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Lake Washington school board approves allocating funds to city partnership for pool | Update
The Lake Washington School District board unanimously passed a resolution on Sept. 9 that will allocate funds from a 2008 bond measure to go toward a new swimming pool somewhere in Kirkland if the current bond measure passes this February 2014.
The current bond measure includes $755 million in funding for the modernization of Juanita High School and many other schools, but excludes funding for replacement of the high school’s pool - the Juanita Aquatic Center.
However, if voters pass the bond, school board members solidified their commitment to partner with the city of Kirkland or other private entities by redirecting unspent phase two modernization dollars “to fund a portion of pool projects, which will enable use by high school swim and dive teams for practice and competition,” Resolution No. 2166 states.
District spokeswoman Kathryn Reith said the remaining funds from the 2008 bond measure for phase two modernization could be between $10-$12 million, adding not all of the funds would go toward a potential pool partnership.
If the current bond does not pass, left over phase 2 modernization funds would go toward additional portables and other temporary student housing within schools instead.
Thousands of passionate students, swimmers and families rallied against the the district’s proposed bond via their community Facebook page “Save Juanita Pool.” Many were concerned that if the pool wasn’t included in the bond, they would permanently lose their chance at a year-round public pool in Kirkland, which is what the Juanita Aquatic Center provided.
Juanita High School could lose their pool as early as 2017 if the bond passes.
At a school board meeting on Aug. 5, about 50 student swimmers and family members wearing orange filled the board room to attempt to persuade board members to rethink the proposed bond measure.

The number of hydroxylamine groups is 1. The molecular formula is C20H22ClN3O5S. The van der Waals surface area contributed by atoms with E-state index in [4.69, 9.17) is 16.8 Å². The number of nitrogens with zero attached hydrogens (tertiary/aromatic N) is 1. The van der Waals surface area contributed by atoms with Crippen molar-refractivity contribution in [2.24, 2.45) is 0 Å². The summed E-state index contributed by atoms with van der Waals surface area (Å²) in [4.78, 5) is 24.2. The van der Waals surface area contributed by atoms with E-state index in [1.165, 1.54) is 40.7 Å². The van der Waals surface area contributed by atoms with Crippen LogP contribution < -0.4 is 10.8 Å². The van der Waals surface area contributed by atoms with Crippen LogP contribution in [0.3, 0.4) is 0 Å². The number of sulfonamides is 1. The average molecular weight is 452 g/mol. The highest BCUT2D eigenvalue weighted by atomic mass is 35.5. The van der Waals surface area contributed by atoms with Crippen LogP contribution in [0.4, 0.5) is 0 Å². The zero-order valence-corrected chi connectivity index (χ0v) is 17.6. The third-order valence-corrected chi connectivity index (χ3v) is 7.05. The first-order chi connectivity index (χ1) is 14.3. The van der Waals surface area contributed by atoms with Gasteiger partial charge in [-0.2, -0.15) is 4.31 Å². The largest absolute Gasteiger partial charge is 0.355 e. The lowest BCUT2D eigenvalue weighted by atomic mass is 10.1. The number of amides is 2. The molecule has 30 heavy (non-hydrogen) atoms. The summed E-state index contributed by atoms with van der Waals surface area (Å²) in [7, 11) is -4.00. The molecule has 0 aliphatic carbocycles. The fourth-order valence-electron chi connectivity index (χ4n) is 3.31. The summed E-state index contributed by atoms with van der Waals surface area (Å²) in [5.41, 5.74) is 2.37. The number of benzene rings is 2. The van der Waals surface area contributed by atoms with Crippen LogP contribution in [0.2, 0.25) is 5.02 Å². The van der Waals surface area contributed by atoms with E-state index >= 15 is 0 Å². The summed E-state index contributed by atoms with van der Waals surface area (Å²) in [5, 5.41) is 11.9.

Nearly all five school board members were saddened by the loss of the pool but cited lack of funds as a driving force behind their unanimous vote.
But board members told the crowd to go home and wash their orange shirts that evening because they would need them again the next night during a Kirkland City Council meeting.
According to a Park Board memo, members of the school board and concerned citizens attended a recent council meeting to ask the city to address this issue. The council scheduled further discussion for the Sept. 17 meeting.
Jennifer Schroder, director of the Kirkland Parks and Community Services, said staff has recommended the Council amend their work plan to include the pool, which will be discussed at the next Council meeting.
Schroder said at this time no funds have been identified nor has a location for a potential pool, but a few years ago there were discussions including a full community center, pool included, during the 2035 comprehensive plan update.
“Right now, we’re just going through the public process and reaffirming what the public wants,” Schroder said.
If all goes according to plan and voters pass the 2014 bond, the school board would require a formal public hearing in order to repurpose the unspent funds toward the partnership.
District officials were not available for immediate comment on how much funds from the 2008 measure will go towards a new swimming pool. The Reporter will update this story when more information becomes available.